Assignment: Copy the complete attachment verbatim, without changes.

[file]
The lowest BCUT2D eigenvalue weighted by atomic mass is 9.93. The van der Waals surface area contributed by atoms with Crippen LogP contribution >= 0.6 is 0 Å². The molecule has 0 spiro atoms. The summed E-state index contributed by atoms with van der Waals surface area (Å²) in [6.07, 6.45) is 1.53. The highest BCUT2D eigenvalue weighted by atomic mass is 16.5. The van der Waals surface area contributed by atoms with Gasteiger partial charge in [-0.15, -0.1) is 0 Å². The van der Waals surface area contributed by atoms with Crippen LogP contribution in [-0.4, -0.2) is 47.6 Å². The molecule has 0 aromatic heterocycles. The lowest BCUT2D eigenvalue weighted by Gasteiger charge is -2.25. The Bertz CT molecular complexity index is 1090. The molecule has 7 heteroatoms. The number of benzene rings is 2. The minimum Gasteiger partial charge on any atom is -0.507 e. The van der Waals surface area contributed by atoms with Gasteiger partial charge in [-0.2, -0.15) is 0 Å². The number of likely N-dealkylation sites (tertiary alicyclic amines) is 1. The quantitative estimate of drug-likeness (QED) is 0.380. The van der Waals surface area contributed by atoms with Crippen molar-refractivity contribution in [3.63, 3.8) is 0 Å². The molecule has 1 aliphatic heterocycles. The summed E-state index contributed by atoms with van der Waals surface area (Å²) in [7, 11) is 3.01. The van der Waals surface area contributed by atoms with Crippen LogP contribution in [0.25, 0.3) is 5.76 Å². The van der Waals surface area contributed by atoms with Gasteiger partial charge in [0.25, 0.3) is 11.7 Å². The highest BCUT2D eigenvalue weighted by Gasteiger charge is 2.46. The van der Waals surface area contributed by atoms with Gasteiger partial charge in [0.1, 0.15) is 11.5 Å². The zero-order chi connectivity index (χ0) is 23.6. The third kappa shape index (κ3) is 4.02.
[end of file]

The lowest BCUT2D eigenvalue weighted by atomic mass is 9.93. The van der Waals surface area contributed by atoms with Crippen LogP contribution >= 0.6 is 0 Å². The molecule has 0 spiro atoms. The summed E-state index contributed by atoms with van der Waals surface area (Å²) in [6.07, 6.45) is 1.53. The highest BCUT2D eigenvalue weighted by atomic mass is 16.5. The van der Waals surface area contributed by atoms with Gasteiger partial charge in [-0.15, -0.1) is 0 Å². The van der Waals surface area contributed by atoms with Crippen LogP contribution in [-0.4, -0.2) is 47.6 Å². The molecule has 0 aromatic heterocycles. The lowest BCUT2D eigenvalue weighted by Gasteiger charge is -2.25. The Bertz CT molecular complexity index is 1090. The molecule has 7 heteroatoms. The number of benzene rings is 2. The minimum Gasteiger partial charge on any atom is -0.507 e. The van der Waals surface area contributed by atoms with Gasteiger partial charge in [-0.2, -0.15) is 0 Å². The number of likely N-dealkylation sites (tertiary alicyclic amines) is 1. The quantitative estimate of drug-likeness (QED) is 0.380. The van der Waals surface area contributed by atoms with Crippen molar-refractivity contribution in [3.63, 3.8) is 0 Å². The molecule has 1 aliphatic heterocycles. The summed E-state index contributed by atoms with van der Waals surface area (Å²) in [7, 11) is 3.01. The van der Waals surface area contributed by atoms with Crippen LogP contribution in [0.25, 0.3) is 5.76 Å². The van der Waals surface area contributed by atoms with Gasteiger partial charge in [0.25, 0.3) is 11.7 Å². The highest BCUT2D eigenvalue weighted by Gasteiger charge is 2.46. The van der Waals surface area contributed by atoms with Gasteiger partial charge in [0.1, 0.15) is 11.5 Å². The zero-order chi connectivity index (χ0) is 23.6. The third kappa shape index (κ3) is 4.02.